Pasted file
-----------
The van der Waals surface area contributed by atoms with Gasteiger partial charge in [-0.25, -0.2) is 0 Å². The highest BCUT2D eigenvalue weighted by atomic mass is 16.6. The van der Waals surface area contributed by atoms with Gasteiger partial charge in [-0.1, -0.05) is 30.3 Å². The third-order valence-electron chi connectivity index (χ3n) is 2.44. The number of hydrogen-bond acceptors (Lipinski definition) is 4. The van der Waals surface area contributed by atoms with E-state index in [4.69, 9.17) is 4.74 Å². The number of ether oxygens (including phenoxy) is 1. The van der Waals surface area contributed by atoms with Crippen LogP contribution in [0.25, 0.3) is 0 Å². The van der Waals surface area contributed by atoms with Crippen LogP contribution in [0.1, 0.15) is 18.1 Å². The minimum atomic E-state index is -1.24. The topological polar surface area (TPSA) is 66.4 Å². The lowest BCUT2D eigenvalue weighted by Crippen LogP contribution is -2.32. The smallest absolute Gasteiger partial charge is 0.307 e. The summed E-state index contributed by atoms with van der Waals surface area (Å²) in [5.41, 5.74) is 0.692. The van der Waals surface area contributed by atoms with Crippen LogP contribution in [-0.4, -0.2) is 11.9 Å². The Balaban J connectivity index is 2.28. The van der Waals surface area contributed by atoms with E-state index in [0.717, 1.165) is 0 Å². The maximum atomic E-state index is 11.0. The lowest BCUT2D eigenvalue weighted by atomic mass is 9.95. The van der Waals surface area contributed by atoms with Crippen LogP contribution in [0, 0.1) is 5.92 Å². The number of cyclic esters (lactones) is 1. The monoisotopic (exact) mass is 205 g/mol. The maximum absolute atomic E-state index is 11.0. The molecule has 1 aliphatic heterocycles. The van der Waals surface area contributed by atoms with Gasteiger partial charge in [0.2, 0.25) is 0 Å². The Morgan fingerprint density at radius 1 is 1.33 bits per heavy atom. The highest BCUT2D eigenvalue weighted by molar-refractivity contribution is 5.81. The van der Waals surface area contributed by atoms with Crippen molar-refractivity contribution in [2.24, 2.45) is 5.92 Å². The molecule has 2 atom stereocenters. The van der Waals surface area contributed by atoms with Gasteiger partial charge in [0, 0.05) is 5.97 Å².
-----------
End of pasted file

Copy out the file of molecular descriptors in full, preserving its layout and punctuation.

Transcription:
The van der Waals surface area contributed by atoms with Gasteiger partial charge in [-0.25, -0.2) is 0 Å². The highest BCUT2D eigenvalue weighted by atomic mass is 16.6. The van der Waals surface area contributed by atoms with Gasteiger partial charge in [-0.1, -0.05) is 30.3 Å². The third-order valence-electron chi connectivity index (χ3n) is 2.44. The number of hydrogen-bond acceptors (Lipinski definition) is 4. The van der Waals surface area contributed by atoms with E-state index in [4.69, 9.17) is 4.74 Å². The number of ether oxygens (including phenoxy) is 1. The van der Waals surface area contributed by atoms with Crippen LogP contribution in [0.25, 0.3) is 0 Å². The van der Waals surface area contributed by atoms with Crippen LogP contribution in [0.1, 0.15) is 18.1 Å². The minimum atomic E-state index is -1.24. The topological polar surface area (TPSA) is 66.4 Å². The lowest BCUT2D eigenvalue weighted by Crippen LogP contribution is -2.32. The smallest absolute Gasteiger partial charge is 0.307 e. The summed E-state index contributed by atoms with van der Waals surface area (Å²) in [5.41, 5.74) is 0.692. The van der Waals surface area contributed by atoms with Crippen LogP contribution in [-0.4, -0.2) is 11.9 Å². The Balaban J connectivity index is 2.28. The van der Waals surface area contributed by atoms with E-state index in [0.717, 1.165) is 0 Å². The maximum atomic E-state index is 11.0. The lowest BCUT2D eigenvalue weighted by atomic mass is 9.95. The van der Waals surface area contributed by atoms with Crippen LogP contribution in [0, 0.1) is 5.92 Å². The number of cyclic esters (lactones) is 1. The monoisotopic (exact) mass is 205 g/mol. The maximum absolute atomic E-state index is 11.0. The molecule has 1 aliphatic heterocycles. The van der Waals surface area contributed by atoms with Gasteiger partial charge in [0.2, 0.25) is 0 Å². The Morgan fingerprint density at radius 1 is 1.33 bits per heavy atom. The highest BCUT2D eigenvalue weighted by molar-refractivity contribution is 5.81. The van der Waals surface area contributed by atoms with Crippen molar-refractivity contribution in [2.24, 2.45) is 5.92 Å². The molecule has 2 atom stereocenters. The van der Waals surface area contributed by atoms with Gasteiger partial charge in [0, 0.05) is 5.97 Å².